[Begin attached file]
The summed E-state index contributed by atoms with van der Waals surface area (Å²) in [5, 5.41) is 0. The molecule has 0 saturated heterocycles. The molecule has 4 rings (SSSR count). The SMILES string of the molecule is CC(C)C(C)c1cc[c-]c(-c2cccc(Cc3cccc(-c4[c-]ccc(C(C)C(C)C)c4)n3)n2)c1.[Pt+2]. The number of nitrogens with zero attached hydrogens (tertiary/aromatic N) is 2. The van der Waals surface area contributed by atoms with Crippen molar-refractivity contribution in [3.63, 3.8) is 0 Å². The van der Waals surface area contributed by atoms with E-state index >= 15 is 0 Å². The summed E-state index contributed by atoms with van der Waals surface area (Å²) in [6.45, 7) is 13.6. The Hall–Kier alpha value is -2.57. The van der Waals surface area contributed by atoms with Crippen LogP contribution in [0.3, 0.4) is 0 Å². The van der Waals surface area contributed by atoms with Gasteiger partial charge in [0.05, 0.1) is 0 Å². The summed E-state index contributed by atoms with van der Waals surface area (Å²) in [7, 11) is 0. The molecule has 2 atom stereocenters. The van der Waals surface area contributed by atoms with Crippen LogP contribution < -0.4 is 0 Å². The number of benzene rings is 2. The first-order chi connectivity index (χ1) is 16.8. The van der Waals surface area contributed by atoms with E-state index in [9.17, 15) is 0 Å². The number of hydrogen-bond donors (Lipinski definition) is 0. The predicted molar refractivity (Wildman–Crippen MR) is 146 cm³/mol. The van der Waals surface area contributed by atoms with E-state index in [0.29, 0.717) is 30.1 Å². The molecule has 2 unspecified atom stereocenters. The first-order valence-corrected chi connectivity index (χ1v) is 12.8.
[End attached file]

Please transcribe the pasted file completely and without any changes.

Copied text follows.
The summed E-state index contributed by atoms with van der Waals surface area (Å²) in [5, 5.41) is 0. The molecule has 0 saturated heterocycles. The molecule has 4 rings (SSSR count). The SMILES string of the molecule is CC(C)C(C)c1cc[c-]c(-c2cccc(Cc3cccc(-c4[c-]ccc(C(C)C(C)C)c4)n3)n2)c1.[Pt+2]. The number of nitrogens with zero attached hydrogens (tertiary/aromatic N) is 2. The van der Waals surface area contributed by atoms with Crippen molar-refractivity contribution in [3.63, 3.8) is 0 Å². The van der Waals surface area contributed by atoms with E-state index >= 15 is 0 Å². The summed E-state index contributed by atoms with van der Waals surface area (Å²) in [6.45, 7) is 13.6. The Hall–Kier alpha value is -2.57. The van der Waals surface area contributed by atoms with Crippen LogP contribution in [0.3, 0.4) is 0 Å². The van der Waals surface area contributed by atoms with Gasteiger partial charge in [0.05, 0.1) is 0 Å². The summed E-state index contributed by atoms with van der Waals surface area (Å²) in [7, 11) is 0. The molecule has 2 atom stereocenters. The van der Waals surface area contributed by atoms with Crippen LogP contribution < -0.4 is 0 Å². The number of benzene rings is 2. The first-order chi connectivity index (χ1) is 16.8. The van der Waals surface area contributed by atoms with E-state index in [9.17, 15) is 0 Å². The number of hydrogen-bond donors (Lipinski definition) is 0. The predicted molar refractivity (Wildman–Crippen MR) is 146 cm³/mol. The van der Waals surface area contributed by atoms with E-state index in [0.29, 0.717) is 30.1 Å². The molecule has 2 unspecified atom stereocenters. The first-order valence-corrected chi connectivity index (χ1v) is 12.8.